Chocolate. It’s, perhaps, the most desired confection ever created. It’s the most cliched gift item you could give to your love but it always does the work of bringing sweetness to romance. Even the lack of it (yep, romance) can induce a certain passion within. That’s why it’s called an aphrodisiac.
Sometimes, eating too much of sweet chocolate may not be good for diet, despite the health benefits being reportedly published. But I know the dark chocolate brings the best of regarded nutritional advantage.
Rather than giving other kinds of sweets like candy or gummy bears to your loved ones, why not give a little twist of chocolatey, gooey goodness.
Here are some ways to innovate your craving for chocolates, keeping you and your love away from eating the same chocolate bar.
Dried Mango Chocolate
Filipinos and foreigners love to eat dried mangoes. How much more if we combine two of our favorites! That would be heavenly.
A champorado is a rice-based breakfast or snack food mix with cocoa/dark chocolate. It’s been deemed among the most favorite breakfast item. In the afternoon, it’s the favored merienda.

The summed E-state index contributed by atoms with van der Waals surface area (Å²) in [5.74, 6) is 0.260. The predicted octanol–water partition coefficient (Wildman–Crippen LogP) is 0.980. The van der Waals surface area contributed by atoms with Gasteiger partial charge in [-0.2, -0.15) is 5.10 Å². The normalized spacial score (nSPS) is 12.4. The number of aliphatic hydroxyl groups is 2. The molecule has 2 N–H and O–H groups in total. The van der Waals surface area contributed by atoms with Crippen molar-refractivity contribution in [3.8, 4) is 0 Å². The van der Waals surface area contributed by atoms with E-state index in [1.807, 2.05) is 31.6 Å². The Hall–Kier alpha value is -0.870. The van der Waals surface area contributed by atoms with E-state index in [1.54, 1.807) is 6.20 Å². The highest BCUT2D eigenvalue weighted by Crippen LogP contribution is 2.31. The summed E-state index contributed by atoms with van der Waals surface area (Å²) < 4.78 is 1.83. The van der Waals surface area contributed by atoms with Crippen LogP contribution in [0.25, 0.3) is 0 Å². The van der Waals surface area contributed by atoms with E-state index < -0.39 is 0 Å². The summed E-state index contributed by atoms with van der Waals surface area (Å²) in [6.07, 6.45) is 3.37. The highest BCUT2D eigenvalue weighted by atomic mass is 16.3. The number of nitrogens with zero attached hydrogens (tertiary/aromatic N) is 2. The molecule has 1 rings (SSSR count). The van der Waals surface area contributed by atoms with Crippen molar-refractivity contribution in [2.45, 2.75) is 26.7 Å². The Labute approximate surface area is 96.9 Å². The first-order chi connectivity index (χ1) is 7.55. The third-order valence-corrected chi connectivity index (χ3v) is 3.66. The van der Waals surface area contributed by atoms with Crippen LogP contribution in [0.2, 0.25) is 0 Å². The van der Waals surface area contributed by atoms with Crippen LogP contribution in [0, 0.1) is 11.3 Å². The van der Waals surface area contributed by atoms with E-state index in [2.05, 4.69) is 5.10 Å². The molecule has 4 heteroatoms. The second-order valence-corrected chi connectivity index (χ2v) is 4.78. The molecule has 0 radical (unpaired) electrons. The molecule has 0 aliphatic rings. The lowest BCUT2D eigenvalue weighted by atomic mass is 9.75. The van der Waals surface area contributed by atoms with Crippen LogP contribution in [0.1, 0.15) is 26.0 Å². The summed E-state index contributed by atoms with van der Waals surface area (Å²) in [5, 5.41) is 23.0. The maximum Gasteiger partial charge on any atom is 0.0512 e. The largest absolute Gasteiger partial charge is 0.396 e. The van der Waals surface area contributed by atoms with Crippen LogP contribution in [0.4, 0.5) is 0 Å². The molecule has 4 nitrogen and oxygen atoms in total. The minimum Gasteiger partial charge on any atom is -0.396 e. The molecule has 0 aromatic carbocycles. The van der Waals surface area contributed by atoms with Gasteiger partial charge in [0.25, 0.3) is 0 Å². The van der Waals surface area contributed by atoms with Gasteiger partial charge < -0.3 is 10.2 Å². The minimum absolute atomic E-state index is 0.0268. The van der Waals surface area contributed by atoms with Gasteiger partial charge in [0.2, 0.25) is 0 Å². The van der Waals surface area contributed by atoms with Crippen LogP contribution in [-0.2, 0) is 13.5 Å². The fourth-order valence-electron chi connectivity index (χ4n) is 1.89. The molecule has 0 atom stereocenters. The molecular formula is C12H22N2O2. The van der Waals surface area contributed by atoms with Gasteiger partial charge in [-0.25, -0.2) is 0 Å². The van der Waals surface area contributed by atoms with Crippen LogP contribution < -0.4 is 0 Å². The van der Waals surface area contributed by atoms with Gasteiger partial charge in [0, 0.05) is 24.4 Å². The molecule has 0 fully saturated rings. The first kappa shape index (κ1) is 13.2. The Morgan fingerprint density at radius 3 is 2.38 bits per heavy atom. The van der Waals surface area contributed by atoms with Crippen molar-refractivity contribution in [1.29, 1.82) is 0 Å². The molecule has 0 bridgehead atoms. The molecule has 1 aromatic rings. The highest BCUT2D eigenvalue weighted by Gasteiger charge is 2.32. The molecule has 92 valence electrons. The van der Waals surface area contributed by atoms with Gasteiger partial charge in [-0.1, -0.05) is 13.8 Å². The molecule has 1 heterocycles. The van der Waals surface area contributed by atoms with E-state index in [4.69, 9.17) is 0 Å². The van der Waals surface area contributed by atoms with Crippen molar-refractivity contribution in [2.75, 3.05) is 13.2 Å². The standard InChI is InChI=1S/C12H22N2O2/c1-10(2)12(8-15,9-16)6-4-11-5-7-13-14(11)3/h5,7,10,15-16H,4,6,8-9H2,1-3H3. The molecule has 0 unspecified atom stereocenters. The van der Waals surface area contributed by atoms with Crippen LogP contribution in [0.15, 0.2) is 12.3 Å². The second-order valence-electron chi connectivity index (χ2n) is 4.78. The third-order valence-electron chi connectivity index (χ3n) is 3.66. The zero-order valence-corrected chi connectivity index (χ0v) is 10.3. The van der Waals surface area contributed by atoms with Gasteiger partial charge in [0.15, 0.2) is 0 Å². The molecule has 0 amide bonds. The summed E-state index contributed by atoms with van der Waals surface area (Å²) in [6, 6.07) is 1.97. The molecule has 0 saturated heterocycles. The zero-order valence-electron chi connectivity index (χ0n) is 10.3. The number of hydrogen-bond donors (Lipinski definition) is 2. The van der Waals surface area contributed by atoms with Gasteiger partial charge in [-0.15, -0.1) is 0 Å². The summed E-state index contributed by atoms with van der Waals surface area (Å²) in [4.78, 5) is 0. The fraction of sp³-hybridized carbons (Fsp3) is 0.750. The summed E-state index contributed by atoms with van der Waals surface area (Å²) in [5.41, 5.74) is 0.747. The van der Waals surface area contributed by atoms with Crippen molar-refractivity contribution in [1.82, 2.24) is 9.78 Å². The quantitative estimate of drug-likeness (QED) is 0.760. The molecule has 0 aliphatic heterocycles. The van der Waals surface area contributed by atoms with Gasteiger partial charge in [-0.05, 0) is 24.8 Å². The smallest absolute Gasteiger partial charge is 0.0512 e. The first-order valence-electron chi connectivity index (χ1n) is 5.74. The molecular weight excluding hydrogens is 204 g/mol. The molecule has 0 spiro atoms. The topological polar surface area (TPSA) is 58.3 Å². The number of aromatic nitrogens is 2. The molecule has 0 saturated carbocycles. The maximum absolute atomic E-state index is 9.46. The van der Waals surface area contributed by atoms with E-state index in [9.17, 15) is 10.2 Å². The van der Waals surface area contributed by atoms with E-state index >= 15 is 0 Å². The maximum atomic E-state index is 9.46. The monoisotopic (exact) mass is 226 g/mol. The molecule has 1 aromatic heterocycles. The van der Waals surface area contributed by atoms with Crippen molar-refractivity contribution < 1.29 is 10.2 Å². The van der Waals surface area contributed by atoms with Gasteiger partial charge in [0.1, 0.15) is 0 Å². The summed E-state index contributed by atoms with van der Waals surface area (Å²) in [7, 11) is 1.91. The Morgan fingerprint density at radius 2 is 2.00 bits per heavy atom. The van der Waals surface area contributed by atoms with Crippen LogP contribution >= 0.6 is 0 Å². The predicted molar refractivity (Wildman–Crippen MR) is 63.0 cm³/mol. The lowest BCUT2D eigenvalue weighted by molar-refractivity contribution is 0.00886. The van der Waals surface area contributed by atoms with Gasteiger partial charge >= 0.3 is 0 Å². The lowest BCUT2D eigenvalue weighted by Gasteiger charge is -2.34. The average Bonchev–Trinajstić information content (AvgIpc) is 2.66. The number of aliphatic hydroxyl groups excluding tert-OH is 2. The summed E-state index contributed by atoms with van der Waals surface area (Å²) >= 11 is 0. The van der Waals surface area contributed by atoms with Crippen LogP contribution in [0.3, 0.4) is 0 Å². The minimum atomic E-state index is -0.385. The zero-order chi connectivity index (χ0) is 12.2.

And with the nutritional boost from chocolate, you would surely perk up after having a bowl of this for breakfast to go through the day.
And do you know that champorado is best paired with tuyo or buwad(dried fish)? There’s the oddity in the mix, but it does the work of bringing a balanced meal: carbohydrates from rice and protein from chocolate and dried fish.
For me, champorado is better than a cup of coffee.
Puto n’ Sikwate
Puto maya is a rice cake variant of puto, made of glutinous rice cooked with coconut milk, sugar, salt and ginger. Usually wrapped in banana leaves, puto maya has become a popular breakfast item pairing it with sikwate (hot chocolate). The ripe mango added to the puto n’ sikwate pairing is a great combo for merienda and again, for breakfast. But anytime of the day, this can be served and eaten.
A variation of this is a combo of suman, tsokolate and mangga. Like puto maya, suman is a rice cake made of glutionous rice, coconut milk and sugar. But it doesn’t require salt and ginger as added ingredients.
This is one of the wonderful innovations. Who would have thought that a coconut milk can be mixed with chocolate to concoct a favorite Filipino ice cream variety?
The tinkling of the bell of the sorbetero– the street hawker who carries a wooden cart with the metal canister of sorbetes– signals the arrival of a favorite frozen confection.
Now with different flavors such as mint, melon, strawberry, jackfruit, cookies and cream and ube, the sorbetes is still among the favorite coolers of the Filipinos. And perhaps, the chocolate sorbetes is at the top of the list.